6 Figure 3: Sampling data mining accuracy Figure 4: Ensemble data mining accuracy Naïve Bayes classifier in the three models: Hadoop model, sampling model and ensemble model. We run each experiment 10 times. In each round, we randomly select 50% of the files from the whole data set as training set and remaining 50% of the files as the test set. The three models respectively use the training set to train their classifiers and evaluate the classifiers again the test set. Then we get the average accuracy of each model. We use classification accuracy as our accuracy messure Sampling Model In sampling model, we randomly select the data from the training set and use the sampled data set to train the Naïve Bayes classifier. In order to investigate how accuracy varies with different sample sizes, in each round, we build four classifiers using four different sample sizes. The four sample sizes are 1,000, 2,000, 5,000 and 10,000 files from each of the eight categories. Figure 3 shows the accuracy of the models in the four sample sizes. From Figure 3, we can see the classifier built on sampling size of 10k has the highest accuracy in each round. The total average accuracy of 10 rounds sampling model improves from 64.24% to 67% by increasing the sampling data set from 1k to 10k files from each category. Unsurprisingly, the result indicates that increasing sampling size improves model accuracy Ensemble Model In this model, we set the sub-model number to 5, 10, 15 and run the evaluations for every model in each round. Figure 4 shows the accuracy of the 10 rounds of 5, 10, 15 sub-models ensemble models. From figure 4, we can see the classifier using 5 sub-models ensemble outperforms the other two classifiers which use 10 and 15 sub-models ensemble respectively. The total average accuracy of 10 rounds sub-model ensembles decreases from 69.14% to 68.48% by increasing the sub model numbers from 5 to 15. This shows each sub-model built on more data producing higher accuracy leads to more accurate final result. However, the difference is slight Hadoop Model In our Hadoop cluster, the Master node and 22 Slaves nodes are running Ubuntu Linux. The Master is configured with Intel(R) Pentium(R) 4 CPU 2.80GHz and 4G Memory. All the Slaves are configured with Intel(R) Pentium(R) 4 CPU 3.20GHz and 4G Memory. For each round of classification, Figure 5: Three approaches data mining accuracy the model builds a classifier on the entire training set and the classifier is evaluated against the testing set. Table 2 shows the accuracy of 10 rounds evaluation in details. The average accuracy of 10 rounds evaluation is 68.34%. We select the best performed classifiers in sampling and ensemble approaches, which is the one built on sampling size of 10k and 5 sub-models ensemble classifier, to compare with the Hadoop model. In Figure 5, we can see ensemble approach overall has the highest accuracy among the three approaches. But the accuracy of the three approaches are quite close. 6. DISCUSSION The experiments show the classifiers built on the entire data set have better accuracy than the one built on sampled data set. It is not surprising to see that using the entire data set to build the model will achieve better outcome than sampling. Undoubtedly, MapReduce framework grants researchers a simple option to implement parallel and distributed data mining algorithms on large-scale data set. However, some data mining techniques such as Neural networks may not be easy to implement in MapReduce framework. At the same time, by increasing the sampling ratio, we achieve similar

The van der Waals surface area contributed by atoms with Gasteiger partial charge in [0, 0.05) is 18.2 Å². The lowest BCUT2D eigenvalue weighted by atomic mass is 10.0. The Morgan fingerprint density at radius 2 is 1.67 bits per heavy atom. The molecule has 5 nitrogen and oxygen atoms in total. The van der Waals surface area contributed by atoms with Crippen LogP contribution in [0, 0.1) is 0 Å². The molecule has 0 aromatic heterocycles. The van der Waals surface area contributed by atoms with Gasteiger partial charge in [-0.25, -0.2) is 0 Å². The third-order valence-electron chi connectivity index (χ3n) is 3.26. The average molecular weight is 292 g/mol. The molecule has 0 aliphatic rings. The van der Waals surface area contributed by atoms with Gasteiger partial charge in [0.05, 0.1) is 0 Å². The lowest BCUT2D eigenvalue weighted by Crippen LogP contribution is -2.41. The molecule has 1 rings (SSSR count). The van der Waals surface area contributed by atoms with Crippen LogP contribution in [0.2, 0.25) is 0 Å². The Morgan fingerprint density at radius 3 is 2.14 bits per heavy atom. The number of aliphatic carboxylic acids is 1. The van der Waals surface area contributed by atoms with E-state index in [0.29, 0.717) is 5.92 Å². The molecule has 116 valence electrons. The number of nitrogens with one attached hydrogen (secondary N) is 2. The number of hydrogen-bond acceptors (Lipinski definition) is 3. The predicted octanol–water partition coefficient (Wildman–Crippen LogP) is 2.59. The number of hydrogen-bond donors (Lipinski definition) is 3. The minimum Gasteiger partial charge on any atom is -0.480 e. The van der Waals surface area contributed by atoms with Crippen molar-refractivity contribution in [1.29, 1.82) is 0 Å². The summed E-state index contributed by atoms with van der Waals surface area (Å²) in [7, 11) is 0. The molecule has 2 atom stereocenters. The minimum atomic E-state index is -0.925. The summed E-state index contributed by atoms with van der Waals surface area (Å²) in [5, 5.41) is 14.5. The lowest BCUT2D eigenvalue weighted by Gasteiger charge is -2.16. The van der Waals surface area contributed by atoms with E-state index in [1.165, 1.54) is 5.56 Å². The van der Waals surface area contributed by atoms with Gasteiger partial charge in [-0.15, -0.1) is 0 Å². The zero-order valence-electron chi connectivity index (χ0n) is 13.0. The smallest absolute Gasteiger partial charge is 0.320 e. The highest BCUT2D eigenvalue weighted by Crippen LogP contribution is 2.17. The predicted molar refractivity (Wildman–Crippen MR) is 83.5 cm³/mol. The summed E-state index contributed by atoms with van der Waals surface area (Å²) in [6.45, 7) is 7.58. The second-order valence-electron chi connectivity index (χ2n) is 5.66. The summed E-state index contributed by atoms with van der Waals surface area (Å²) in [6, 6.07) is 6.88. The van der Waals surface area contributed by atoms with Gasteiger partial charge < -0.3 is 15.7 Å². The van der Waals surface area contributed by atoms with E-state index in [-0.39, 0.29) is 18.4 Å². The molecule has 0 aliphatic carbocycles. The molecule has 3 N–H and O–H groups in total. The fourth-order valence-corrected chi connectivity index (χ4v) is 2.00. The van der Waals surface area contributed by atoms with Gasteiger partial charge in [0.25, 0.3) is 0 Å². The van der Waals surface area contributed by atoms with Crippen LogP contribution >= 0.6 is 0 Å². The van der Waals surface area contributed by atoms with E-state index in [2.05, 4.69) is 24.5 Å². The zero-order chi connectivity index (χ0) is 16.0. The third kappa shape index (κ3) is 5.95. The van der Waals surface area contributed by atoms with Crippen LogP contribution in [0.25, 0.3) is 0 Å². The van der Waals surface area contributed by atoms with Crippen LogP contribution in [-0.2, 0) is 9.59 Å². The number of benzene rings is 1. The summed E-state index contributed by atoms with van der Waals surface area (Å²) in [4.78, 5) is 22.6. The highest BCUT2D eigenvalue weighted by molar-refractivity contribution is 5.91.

7 Figure 6: MapReduce sampling framework. accuracy. However, this observation has some limitations. For example, for other classification algorithms, it is not clear whether we will observe similar results. Choosing an appropriate sampling method and size is a key factor that determines the quality of the classifier in sampling approach. Any bad quality samples will generate a poor classifier. A good sampling method should have the ability of sampling data that is representative of the entire data set. Another important issue is the sample size. For Naive Bayes, using Hoeffding inequality , we can easily compute the sample size that we need for accurately estimating f(w i, C j). Basically, with sample size of fifty thousand, relative error in frequency estimate will be less than Of course, doing such analysis for other data mining tasks could be harder. In our research work, we realized that it will take a lot of efforts to implement every single data mining algorithm in MapReduce fashion, and some algorithms such as Neural networks may be very difficult to implement in distributed fashion. Meanwhile, as our experiments indicate the sampling approach could yield acceptable data mining accuracy. To fully take advantage of MapReduce and to reduce the implementation time, we propose to utilize MapReduce in the sampling phase. In this way, we only need to implement sampling algorithm using MapReduce, and fully use the scalability of MapReduce to efficiently explore through the entire data set in the sampling phase, then feed the sampled data to the data mining tools, such as WEKA , to build data ming model. To get a good data mining model, we could design an important feedback loop as shown in figure 6. The main idea of this framework is to utilize the MapReduce technique to continuously adjust the sampled data and the size of the sampling until we produce a good data mining model. In figure 6, you can see, the system starts with initially setting the sampling times threshold and the sampling iteration limit which the existing in-memory data mining toolkits can take, and then enter the self-adaptive feedback sampling loop. In this loop, the system use the entire data set for sampling purpose. The MapReduce component takes the entire data set as input, and the map function serves as the sampling function which either chooses the instance into the training set or discards it according to the particular sampling method the system follows. The reduce function outputs all selected instances as training set. Whenever a sampled data set is retrieved successfully, the system calls the data mining toolkit, e.g. WEKA to build a model. The system tests the model with the data that did not appear in the sampled data set, and then check if the accuracy has significantly improved compared to previous sample. If the model s accuracy has improved significantly, the system does another round of sampling until there is no substantial improvement in accuracy, or it reaches the sampling iteration threshold. The system has the following advantages. First, by using MapReduce framework, the system can explore huge data sets for sampling by following simple and unified format. Second, it can utilize any existing data mining toolkit to build the models that are hard to implement in distributed fashion. Third, the system can increase the accuracy by comparing the multiple models to get a good model. 7. CONCLUSIONS AND FUTURE WORK In this paper, we explored three large-scale data mining approaches by using a real-world large-scale data set. We used